JW: What did you do after you graduated?
RS: When I completed my studies at Juilliard in 1952, I started to get work with different bands, including the Noro Morales Orchestra. Noro was a very good pianist.

JW: Why did you play Latin music, given how exposed you were to jazz and classical?
RS: Even before Juilliard I was already playing in Bronx Latin bands. Adjusting to Latin wasn't a problem. It was the culture I came from. My mother always had Latin music on the radio. I felt the Latin music. It was something I knew. As the mambo became more popular and exciting, I wanted to embrace it. My love of swing allowed me to blend a lot of jazz riffs and orchestrations into mambo charts. In 1954, Noro [pictured] broke up the band and decided to form with a septet. He was a great pianist and could make a living as a solo player.

JW: In 1956, you auditioned for Machito. How did that happen?
RS: One of the tenor saxophonists who had been with Machito [pictured] from the start had left. By then I had
been a familiar face around the band. Whenever Machito played the Palladium Ballroom on 53d St. and Broadway, I'd go around to see the band and stand on the side so I could see their music. I knew tenor saxophonist Jose Madera, and when a chair opened up, he told Machito that I was ready. Trumpeter Mario Bauza, who handled all of Machito's business, called me for the audition. The audition was going to be live, while the band was playing that night. He told me to pick up a band uniform at his apartment on Columbus Ave. and 106th St.

JW: How did you feel when you put that uniform on for the first time and looked at yourself in the mirror?
RS: Excited. Very excited.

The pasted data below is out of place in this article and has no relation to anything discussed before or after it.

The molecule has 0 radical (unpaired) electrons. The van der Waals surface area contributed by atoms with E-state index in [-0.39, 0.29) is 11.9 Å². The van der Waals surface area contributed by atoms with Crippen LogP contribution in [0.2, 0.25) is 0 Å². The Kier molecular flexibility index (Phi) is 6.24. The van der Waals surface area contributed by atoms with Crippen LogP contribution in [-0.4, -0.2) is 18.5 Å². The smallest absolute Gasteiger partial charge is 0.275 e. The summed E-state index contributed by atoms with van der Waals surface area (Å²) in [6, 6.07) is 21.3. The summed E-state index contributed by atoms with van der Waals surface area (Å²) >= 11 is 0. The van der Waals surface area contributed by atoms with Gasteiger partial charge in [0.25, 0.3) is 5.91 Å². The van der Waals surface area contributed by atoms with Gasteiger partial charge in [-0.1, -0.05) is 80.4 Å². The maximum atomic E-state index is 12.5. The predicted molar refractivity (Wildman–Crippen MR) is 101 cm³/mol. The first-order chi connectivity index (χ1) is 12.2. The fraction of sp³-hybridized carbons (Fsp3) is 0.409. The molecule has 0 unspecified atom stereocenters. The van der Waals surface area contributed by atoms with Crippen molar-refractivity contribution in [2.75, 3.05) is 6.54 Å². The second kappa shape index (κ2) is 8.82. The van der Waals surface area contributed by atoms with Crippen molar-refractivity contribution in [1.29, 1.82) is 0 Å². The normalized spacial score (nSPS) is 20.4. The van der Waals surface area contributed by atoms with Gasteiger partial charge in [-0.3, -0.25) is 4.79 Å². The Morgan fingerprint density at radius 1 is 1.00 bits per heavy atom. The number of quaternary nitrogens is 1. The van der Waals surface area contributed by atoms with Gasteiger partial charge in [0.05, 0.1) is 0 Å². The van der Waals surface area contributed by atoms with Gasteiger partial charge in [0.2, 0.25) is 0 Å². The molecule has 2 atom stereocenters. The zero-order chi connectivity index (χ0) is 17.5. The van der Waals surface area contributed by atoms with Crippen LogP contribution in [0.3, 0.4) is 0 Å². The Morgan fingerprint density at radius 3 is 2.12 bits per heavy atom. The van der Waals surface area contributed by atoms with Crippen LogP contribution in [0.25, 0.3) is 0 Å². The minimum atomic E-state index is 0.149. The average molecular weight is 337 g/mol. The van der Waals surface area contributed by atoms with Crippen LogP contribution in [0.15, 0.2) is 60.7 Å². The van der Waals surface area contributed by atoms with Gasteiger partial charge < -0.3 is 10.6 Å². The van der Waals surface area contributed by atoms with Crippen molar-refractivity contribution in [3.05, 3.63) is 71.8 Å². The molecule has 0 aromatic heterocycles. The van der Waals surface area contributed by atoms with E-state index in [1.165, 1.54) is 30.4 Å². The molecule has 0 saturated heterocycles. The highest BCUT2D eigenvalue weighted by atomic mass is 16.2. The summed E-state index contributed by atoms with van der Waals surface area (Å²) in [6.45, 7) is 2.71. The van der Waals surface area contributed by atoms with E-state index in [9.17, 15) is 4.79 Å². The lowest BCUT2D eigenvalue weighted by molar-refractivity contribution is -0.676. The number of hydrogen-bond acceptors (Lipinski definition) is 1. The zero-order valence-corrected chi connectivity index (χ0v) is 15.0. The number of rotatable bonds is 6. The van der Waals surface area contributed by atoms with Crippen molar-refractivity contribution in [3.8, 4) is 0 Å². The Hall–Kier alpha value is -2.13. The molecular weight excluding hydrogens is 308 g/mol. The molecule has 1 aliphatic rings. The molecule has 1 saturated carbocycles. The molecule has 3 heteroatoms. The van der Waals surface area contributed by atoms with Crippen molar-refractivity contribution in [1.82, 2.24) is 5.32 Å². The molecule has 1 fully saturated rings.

Tomorrow, Ray talks about what he observed from the stage of New York's Palladium Ballroom, why hard drugs didn't plague Latin-jazz bands, and the differences between Machito, Tito Puente and Tito Rodriguez.

JazzWax tracks: To hear the excitement of the Big Three in the late 1950s, try sampling Machito at the Crescendo (with Ray Santos on tenor sax) here, Tito Puente at Grossinger's here and Tito Rodriguez's Mambo Madness here. The coiled excitement on these albums is incredible. Also fabulous is Machito's Kenya: Afro-Cuban Jazz, particularly Conversation. It's available at iTunes or at online music sites.

JazzWax clips: I want to share three clips with you to illustrate the music, excitement and power of Tito Rodriguez:

First, here's a clip of Tito Rodriguez in the 1960s on a TV show singing Que Sera. That's Ray Santos all the way to the left in the sax section...



Here's a clip of Tito Rodriguez singing Cara de Payaso that an animator put together. Dig the brass arrangement...



And finally, here's an audio clip of Por Mas Que Quieras, one of my favorite Tito Rodriguez boleros (slow-tempo dance song)...

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This story appears courtesy of JazzWax by Marc Myers.